When I was young I loved reading Science Fiction. Of all the fantastic characters I encountered, one totally captured my imagination, thanks to Isaac Asimov. And that was Hari Seldon, the inventor of PsychoHistory. Through his genius and the science he created, he was able to predict the behavior of populations and, through that, forecast what would come. In Asimov’s Foundation series, Seldon’s advance planning allowed civilization to thrive far into the future.
I was so intrigued by this idea of predicting behavior that I ended up a Psychology major in college and even did a little graduate work in Social Psychology, before I saw that we were a long, long way away from even understanding behavior, much less predicting it.
But now we have MassMotion, software that predicts how masses of people will behave as they pass through a specific location, such as a train station or whatever. Here’s a link to a MassMotion video showing crowd behavior at Toronto’s Union Station. They expect in a few years that 70,000 people will pass through the station at rush hour. The MassMotion video portraying people in this space is a bit eerie, to say the least.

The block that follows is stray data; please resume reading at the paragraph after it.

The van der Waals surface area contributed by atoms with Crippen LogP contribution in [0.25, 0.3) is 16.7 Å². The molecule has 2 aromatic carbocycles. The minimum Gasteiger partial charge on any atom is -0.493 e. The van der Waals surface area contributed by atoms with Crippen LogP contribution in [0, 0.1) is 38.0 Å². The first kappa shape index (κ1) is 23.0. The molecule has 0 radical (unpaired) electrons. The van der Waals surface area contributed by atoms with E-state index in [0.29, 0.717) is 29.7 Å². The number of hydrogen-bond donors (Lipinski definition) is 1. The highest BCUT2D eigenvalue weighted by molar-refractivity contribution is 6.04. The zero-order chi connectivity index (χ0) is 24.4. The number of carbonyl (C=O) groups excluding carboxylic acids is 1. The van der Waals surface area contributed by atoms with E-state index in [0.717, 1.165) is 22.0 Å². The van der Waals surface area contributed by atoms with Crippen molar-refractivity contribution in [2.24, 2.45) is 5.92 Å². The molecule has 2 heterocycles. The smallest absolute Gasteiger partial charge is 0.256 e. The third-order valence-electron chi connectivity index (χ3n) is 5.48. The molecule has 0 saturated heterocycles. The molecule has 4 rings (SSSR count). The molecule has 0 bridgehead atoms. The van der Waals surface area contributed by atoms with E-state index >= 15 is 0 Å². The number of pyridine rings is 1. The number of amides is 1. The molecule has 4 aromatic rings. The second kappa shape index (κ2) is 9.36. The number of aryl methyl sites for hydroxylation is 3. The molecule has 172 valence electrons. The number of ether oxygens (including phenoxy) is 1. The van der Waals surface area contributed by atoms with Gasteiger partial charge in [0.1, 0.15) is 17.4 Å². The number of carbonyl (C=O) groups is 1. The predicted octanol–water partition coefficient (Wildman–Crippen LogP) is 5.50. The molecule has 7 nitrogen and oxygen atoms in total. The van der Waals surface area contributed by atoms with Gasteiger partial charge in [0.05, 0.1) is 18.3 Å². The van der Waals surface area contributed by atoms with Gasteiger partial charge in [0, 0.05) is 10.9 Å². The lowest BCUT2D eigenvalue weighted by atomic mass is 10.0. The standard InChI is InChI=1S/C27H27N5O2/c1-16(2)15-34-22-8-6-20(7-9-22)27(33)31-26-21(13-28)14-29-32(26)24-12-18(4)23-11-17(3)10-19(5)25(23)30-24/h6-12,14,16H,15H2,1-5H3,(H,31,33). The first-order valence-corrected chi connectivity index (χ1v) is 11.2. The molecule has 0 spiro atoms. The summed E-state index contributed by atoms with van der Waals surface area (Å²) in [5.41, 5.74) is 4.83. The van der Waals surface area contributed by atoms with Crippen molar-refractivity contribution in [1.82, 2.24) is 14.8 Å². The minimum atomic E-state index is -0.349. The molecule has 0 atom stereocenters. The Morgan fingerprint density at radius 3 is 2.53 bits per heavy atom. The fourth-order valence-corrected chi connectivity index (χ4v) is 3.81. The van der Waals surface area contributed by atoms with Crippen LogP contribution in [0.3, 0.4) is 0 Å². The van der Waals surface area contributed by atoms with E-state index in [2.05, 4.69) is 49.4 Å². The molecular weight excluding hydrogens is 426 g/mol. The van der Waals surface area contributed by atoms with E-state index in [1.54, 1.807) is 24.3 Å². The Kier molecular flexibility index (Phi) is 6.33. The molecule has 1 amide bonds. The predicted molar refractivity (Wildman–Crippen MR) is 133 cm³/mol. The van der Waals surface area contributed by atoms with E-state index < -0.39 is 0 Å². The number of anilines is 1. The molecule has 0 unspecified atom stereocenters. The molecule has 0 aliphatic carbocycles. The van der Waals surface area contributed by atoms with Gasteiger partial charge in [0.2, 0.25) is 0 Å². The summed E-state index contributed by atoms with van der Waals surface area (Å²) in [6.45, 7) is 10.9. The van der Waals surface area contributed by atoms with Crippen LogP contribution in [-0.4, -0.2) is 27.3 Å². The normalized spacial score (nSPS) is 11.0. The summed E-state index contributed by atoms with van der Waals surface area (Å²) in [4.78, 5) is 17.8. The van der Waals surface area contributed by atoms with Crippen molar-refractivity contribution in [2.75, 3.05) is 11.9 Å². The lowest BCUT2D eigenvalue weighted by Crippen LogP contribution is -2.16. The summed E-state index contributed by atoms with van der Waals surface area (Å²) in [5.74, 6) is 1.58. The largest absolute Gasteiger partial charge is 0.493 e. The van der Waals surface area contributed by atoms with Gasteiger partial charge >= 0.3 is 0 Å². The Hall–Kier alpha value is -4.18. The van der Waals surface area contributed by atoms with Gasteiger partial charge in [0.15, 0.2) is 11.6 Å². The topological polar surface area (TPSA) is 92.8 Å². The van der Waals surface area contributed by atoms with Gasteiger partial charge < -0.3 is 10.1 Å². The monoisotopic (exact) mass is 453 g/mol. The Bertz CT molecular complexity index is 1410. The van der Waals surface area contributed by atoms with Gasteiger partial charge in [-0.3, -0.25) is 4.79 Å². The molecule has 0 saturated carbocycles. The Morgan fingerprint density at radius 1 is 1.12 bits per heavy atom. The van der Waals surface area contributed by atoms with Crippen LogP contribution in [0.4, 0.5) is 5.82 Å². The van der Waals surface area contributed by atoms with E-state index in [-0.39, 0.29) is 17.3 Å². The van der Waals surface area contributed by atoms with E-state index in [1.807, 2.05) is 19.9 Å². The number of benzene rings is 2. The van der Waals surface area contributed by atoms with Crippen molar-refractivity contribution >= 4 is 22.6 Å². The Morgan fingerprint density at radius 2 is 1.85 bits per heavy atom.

The software was created by this person:
His name is Erin Morrow and recently Bloomberg
Businessweek ran a profile of Erin and his software. Now you might think that this is all about vectors and geometry. But more than that, movement is about desire — to get somewhere, have some coffee, go to the bathroom, meet a friend, whatever. And that’s what makes MassMotion interesting — it’s about predicting behavior.
Here’s how Businessweek describes it:
MassMotion takes 3D computer models of buildings and fills them with “agents,” virtual figures that represent people. These avatars aren’t mindless and in fact have specific personalities. Some meander. Others are busybodies in a rush. The agents will linger in front of signs and puzzle over directions, and they’ll also grab smokes together outside of exits. “They all have certain things they care about,” says Morrow.
Businessweek writes that MassMotion is also used by police to predict how crowds will disperse. And to forecast how people will evacuate buildings. Actual results are reported to be virtually identical with what the software showed.
Perhaps this is all benign, just a new useful tool for architects and planners. But if you take the mountain of data that all of us generate when we make a purchase or fill out a form or join something on the Web. And add to that a growing ability to predict behavior. Then maybe it’s not too much of a leap to wonder if predicting behavior will someday morph into controlling it.